You probably already know that mold prefers humid, dark environments with plenty of porous material to colonize. Put these ingredients together—such as a dark room without windows, covered in 1970s wallpaper—and you’re almost bound to have a problem on your hands. A flooded basement where the water was never properly cleaned up? Mold will almost surely make an appearance.
But if you really want to prevent mold problems in your home, it’s important to look beyond the obvious. There are other, hidden places where mold typically grows in America’s homes and businesses—yet most people don’t know about them. Learning some of the lesser-known hiding places of mold is a good step toward avoiding costly infestations down the road, and making sure your mold remediation efforts hold up over time.
Here are five places people don’t often look for mold, but should.
1. The laundry room
Washers and dryers are often located in the basement or an unfinished utility room. There are several factors here that contribute to mold growth. The first is moisture. Water from the machine often drains through the floor, creating a more humid environment. Likewise, clothing hung inside to dry will put moisture into the air and encourage the presence of mildew and mold. Dryers then kick out heat, adding warmth to humidity (which is perfect for mold). Monitor your laundry area closely for signs of mold, and whenever possible, use outdoor lines to dry your laundry.
2. Humidification devices
People often use humidifiers, whether tabletop units or central appliances, to control the humidity inside their homes. Dry air can be irritating, especially in the winter, and many people need extra humidity to feel comfortable. But these devices are a double-edged sword. While they solve one problem, overuse and improper maintenance can create another: Mold growth. Pumping humidity into your home makes the air more conducive to mold growth, while humidifiers that aren’t regularly cleaned can become internally infested with mold—this is not an ideal situation!
3. The bathroom
Most people clean their bathrooms more than other areas of the house, yet many standard cleaning methods do not necessarily keep mold in check. The constant presence of steam and running water in bathrooms makes them a hot spot for mold growth. Grout between tiles is another potential problem. Mold loves to grow in cracked seals between tiles and expand its operations from there. Common solutions include applying new grout to damaged areas, and making a habit of drying the tub/shower walls after the day’s last use. Ventilation is also key.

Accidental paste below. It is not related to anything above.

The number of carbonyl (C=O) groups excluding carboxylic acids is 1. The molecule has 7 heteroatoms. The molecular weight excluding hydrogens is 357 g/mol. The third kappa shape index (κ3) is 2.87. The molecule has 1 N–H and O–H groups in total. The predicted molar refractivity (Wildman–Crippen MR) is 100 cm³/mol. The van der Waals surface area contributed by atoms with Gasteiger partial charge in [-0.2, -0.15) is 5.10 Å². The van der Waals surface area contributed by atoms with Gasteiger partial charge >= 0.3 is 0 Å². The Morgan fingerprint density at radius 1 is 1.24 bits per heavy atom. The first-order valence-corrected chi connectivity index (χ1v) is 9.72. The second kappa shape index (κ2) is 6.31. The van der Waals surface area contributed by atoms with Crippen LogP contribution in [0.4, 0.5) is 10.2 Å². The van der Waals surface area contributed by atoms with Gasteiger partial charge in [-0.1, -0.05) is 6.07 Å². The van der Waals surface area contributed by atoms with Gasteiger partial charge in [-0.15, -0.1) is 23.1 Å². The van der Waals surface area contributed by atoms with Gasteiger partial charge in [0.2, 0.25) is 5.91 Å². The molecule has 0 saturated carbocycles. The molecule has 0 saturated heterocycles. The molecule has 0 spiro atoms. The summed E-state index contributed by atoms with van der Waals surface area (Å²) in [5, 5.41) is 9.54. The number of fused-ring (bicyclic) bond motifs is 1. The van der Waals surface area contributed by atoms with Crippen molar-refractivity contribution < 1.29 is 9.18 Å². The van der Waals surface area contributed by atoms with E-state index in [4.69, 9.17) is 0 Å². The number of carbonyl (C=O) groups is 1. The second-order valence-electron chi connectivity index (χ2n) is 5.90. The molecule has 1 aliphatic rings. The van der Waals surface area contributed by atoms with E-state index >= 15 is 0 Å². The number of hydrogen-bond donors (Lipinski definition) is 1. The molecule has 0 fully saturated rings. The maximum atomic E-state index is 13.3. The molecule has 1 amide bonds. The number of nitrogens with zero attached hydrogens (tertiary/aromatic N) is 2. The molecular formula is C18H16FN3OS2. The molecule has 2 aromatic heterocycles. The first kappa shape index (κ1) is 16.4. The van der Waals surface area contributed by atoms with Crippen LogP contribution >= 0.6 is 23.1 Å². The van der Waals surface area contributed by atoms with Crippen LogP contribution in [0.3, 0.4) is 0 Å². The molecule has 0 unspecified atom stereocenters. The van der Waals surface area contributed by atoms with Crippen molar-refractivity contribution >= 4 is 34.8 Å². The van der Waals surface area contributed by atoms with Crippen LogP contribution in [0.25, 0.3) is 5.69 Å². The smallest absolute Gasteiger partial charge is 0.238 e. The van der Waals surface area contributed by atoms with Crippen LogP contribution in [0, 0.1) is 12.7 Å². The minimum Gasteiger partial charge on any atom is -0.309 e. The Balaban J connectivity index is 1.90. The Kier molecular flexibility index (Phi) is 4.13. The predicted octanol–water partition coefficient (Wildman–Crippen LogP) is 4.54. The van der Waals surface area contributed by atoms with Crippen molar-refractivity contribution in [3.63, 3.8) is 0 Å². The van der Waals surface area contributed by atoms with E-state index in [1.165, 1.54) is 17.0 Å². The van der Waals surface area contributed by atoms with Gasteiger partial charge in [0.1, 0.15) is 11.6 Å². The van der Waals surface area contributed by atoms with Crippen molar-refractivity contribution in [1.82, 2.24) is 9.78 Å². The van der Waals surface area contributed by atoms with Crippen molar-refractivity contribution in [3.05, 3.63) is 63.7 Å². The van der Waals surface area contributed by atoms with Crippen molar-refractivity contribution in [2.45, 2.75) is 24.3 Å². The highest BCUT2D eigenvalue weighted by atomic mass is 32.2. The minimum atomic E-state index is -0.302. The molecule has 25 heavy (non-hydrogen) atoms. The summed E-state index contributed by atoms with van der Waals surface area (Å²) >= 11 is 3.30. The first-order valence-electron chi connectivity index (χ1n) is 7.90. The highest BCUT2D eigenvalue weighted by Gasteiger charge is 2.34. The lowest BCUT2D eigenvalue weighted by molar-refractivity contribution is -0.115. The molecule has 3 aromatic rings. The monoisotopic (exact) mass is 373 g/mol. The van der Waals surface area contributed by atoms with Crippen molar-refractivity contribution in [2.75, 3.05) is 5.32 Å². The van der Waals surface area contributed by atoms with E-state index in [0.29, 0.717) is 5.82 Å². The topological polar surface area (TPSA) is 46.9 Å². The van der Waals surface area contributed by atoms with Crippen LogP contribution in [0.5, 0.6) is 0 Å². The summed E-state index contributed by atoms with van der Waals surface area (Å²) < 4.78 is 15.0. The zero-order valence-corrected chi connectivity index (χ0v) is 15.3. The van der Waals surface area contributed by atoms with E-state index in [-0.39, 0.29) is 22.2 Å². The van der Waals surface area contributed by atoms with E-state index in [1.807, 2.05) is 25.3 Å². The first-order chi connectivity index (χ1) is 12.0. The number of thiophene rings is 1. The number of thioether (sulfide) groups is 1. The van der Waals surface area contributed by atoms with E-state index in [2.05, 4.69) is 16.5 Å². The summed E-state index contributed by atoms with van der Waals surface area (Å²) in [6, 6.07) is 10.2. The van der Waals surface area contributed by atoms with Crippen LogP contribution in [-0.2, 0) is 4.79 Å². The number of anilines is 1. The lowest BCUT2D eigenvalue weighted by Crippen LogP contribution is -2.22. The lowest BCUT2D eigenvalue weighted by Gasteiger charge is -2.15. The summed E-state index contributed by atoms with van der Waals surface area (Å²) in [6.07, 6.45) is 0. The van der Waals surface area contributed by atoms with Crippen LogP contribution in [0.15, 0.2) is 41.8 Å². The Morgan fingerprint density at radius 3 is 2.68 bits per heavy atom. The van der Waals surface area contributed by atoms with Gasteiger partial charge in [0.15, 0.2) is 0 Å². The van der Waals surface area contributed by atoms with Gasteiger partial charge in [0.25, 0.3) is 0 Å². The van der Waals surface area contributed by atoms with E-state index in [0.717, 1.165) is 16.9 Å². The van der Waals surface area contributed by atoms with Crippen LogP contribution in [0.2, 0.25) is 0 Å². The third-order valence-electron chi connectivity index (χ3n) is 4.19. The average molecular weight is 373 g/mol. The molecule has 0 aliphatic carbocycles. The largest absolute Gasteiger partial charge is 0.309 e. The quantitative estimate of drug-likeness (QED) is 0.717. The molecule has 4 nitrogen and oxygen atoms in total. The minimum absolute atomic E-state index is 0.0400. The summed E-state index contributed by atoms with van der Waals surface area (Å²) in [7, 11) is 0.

4. Leafy plants
House plants provide a great accent to any room, and they’re generally good for your health. But if a plant becomes infested with mold (and this does happen), it becomes a liability. Mold is commonly found both in the soil and on the leaves of house plants. Be sure to remove any visible mold from the soil, and use new soil to fill the gap. Some homeowners use anti-microbial compounds made specifically for plant soil. Also clean the leaves with warm water if they show signs of mold, and make sure your pot has good drainage.
5. The wood pile
For those homeowners who do use fireplaces or wood stoves in their homes, mold is a surprise risk. Firewood is a perfect breeding ground for mold due to its porous nature and ability to absorb water. Wood that has been stacked for years on end is more likely to be rotten and/or mold infested. The risk is that when this wood is carried into the house to be used, the spores will release into the air and find other places to colonize. To avoid this, make sure your firewood is stored somewhere with good ventilation and plenty of light.
Search and destroy
This is by no means a complete list of places where mold can grow. In reality, mold can appear almost anywhere with sufficient moisture and heat. But if you’re aware of the main risks in the average home, you’re in a much better position to stay one step ahead of any troublesome mold invasions. If you do discover mold and think it may be a significant problem in your home, your local mold remediation specialist should be able to perform a detailed assessment.
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